Photography has been the passion of many since its invention in the first half of the 19th century. Military photojournalists are always looking for new opportunities to show the world what they see or experience. Sometimes, battles can be grotesque, and other times, pictures can show the glory of a victorious nation or the defeat of the enemy.
War photography began with the Mexican-American War in 1847 and continued throughout the numerous conflicts since that point. There have been many Jewish war photographers, some famous and others as not as celebrated, with many of their images known to the public.
Robert Capa was born in Hungary and covered several wars and events including the Spanish Civil War, World War II, and Israel in 1948, and was killed while taking photographs during the First Indo-China War in 1954. He came ashore with American soldiers during the second wave of landings on D-Day, June 6, 1944. Eleven pictures survived and told the story of the landings to those back in the U.S.
Joe Rosenthal was a photographer with the Associated Press and was sent to the Pacific following the Marines on the path to Japan. The Marines invaded the strategic island of Iwo Jima that the air corps wanted for an advance air base to bomb Japan. On February 19, 1945, Marines stepped ashore on Iwo Jima, and Rosenthal was in the first wave of Marines to land.
Mount Surabachi stood 550-feet tall, and its peak was taken on February 23. Forty men from Easy Company from the 2nd Battalion, 28th Regiment, 5th Marine Division took along a flag and set up a photo opportunity for a couple of photojournalists who tagged along. Staff Sergeant Louis Lowery of Leatherneck Magazine took a picture of the event, which shows several men around an already raised flag. However, the picture didn’t satisfy the secretary of the navy, and the next day another patrol was sent up the mountain. Using a captured Japanese water pipe, five Marines and one navy corpsman were about to raise the flag. Joe Rosenthal almost missed the shot and had to take the picture without using the viewfinder. Bill Genaust, one of the other photographers in the group, stood next to Rosenthal taking a video of the historic event. It was a one in a million shot, and it was immediately sent to AP headquarters where the editor exclaimed, “Here’s one for all time!” Within eighteen hours of being taken, the picture was being distributed. It was awarded the 1945 Pulitzer Prize for Photography. In the 1950s, a bronze statue was created from the image in the photo and now stands as the U.S. Marine Corps War Memorial in Arlington, Virginia.
Another iconic image from World War II was the image of a Soviet soldier raising a flag over the Reichstag in Berlin on May 2, 1945. The photographer was Yevgeny Khaldei who was born in the Ukraine to a Jewish family. He began working for the news agency of the Soviet Union in 1936 and was attached to the Red Army for the duration of the war. The photographs he took were to document key moments of the war as he accompanied the army through many countries and cities. He saw the iconic photo that Rosenthal had taken in February 1945, and in May of that year Khaldei got his chance to capture another important moment.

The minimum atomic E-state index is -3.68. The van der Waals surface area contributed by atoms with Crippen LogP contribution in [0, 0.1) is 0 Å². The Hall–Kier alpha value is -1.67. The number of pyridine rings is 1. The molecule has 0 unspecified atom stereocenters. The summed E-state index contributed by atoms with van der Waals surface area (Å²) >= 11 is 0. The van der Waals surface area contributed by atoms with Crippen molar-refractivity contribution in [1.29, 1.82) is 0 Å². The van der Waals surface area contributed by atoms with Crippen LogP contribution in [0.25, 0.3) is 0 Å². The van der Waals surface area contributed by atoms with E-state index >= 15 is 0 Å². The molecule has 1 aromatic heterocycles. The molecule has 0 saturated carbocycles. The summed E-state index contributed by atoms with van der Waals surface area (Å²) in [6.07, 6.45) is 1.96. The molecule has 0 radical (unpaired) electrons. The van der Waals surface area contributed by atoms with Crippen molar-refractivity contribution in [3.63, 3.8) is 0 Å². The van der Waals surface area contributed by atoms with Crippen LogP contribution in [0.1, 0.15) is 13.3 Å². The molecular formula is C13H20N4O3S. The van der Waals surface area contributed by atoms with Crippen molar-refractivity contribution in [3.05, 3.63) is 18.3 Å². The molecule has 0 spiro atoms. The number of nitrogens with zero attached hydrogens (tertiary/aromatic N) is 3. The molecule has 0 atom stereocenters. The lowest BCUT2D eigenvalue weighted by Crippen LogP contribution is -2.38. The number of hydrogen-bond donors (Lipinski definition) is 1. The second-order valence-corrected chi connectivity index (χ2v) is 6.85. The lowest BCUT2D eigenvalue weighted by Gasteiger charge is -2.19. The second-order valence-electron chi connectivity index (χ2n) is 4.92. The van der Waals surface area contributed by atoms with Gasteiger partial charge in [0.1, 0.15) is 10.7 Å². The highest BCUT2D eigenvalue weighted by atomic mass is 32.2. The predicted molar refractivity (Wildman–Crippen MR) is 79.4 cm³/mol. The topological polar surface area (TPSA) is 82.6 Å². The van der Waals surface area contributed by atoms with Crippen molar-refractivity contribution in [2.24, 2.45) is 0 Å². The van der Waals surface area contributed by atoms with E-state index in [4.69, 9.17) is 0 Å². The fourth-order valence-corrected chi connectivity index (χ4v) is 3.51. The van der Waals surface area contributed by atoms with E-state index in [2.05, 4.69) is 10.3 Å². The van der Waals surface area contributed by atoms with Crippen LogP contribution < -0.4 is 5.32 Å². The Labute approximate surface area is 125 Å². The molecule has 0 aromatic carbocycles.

On April 16, the Russian Army began the final assault on Berlin – the battle lasted until May 2. Fighting for the Reichstag was fierce, even though it hadn’t been in use since a fire damaged it in 1933. When it was captured, one of the most symbolic buildings in Nazi Germany was finally in Allied hands. Khaldei then climbed to the top of the building carrying a flag made of three tablecloths sewn by his uncle. His account of the story was that he randomly picked three soldiers nearby to help him take the photo, although Soviet propaganda said it was two handpicked soldiers. The soldiers then placed the flag while Khaldei took the photo. On May 13, the photo was published, and soon Khaldei became world renown.
During the Nuremberg trials and the Potsdam Conference both Capa and Khaldei were present and took photos of the historic events.
First Lieutenant Charles Levy of the American Air Corps was the photographer on the second atomic bomb mission. He took the famous picture of the mushroom cloud over Nagasaki (we discussed the mission in greater depth in a recent article). Another Jewish photographer was present to take pictures of the Enola Gay after the B-29 Superfortress dropped the atomic bomb on Hiroshima.
Max Desfor was born in the Bronx and taught himself the art of photography while working for the Associated Press as a courier. Soon after the U.S. entered the war, Desfor tried to enter the navy but was rejected based on age and other factors. Still, he managed to get an overseas assignment with the navy for the AP working for the staff of Admiral Chester Nimitz. In August 1945, he was called to the island of Tinian to photograph the Enola Gay as it was landing. The picture is currently on display next to plane itself at the Udvar Hazy National Air and Space Museum in Chantilly, Virginia. Less than a month later, Desfor was on the USS Missouri to take pictures of the Japanese surrender.
Being a frontline photojournalist can be a dangerous living, and many were wounded or killed since military photography became an occupation. Pictures can tell a story that words can’t necessarily depict. The men described in this article were among the best. Their work shows the dedication to the job at hand. While the public may know their pictures, the men who took them are often forgotten heroes.
Categorised in: Forgotten Heroes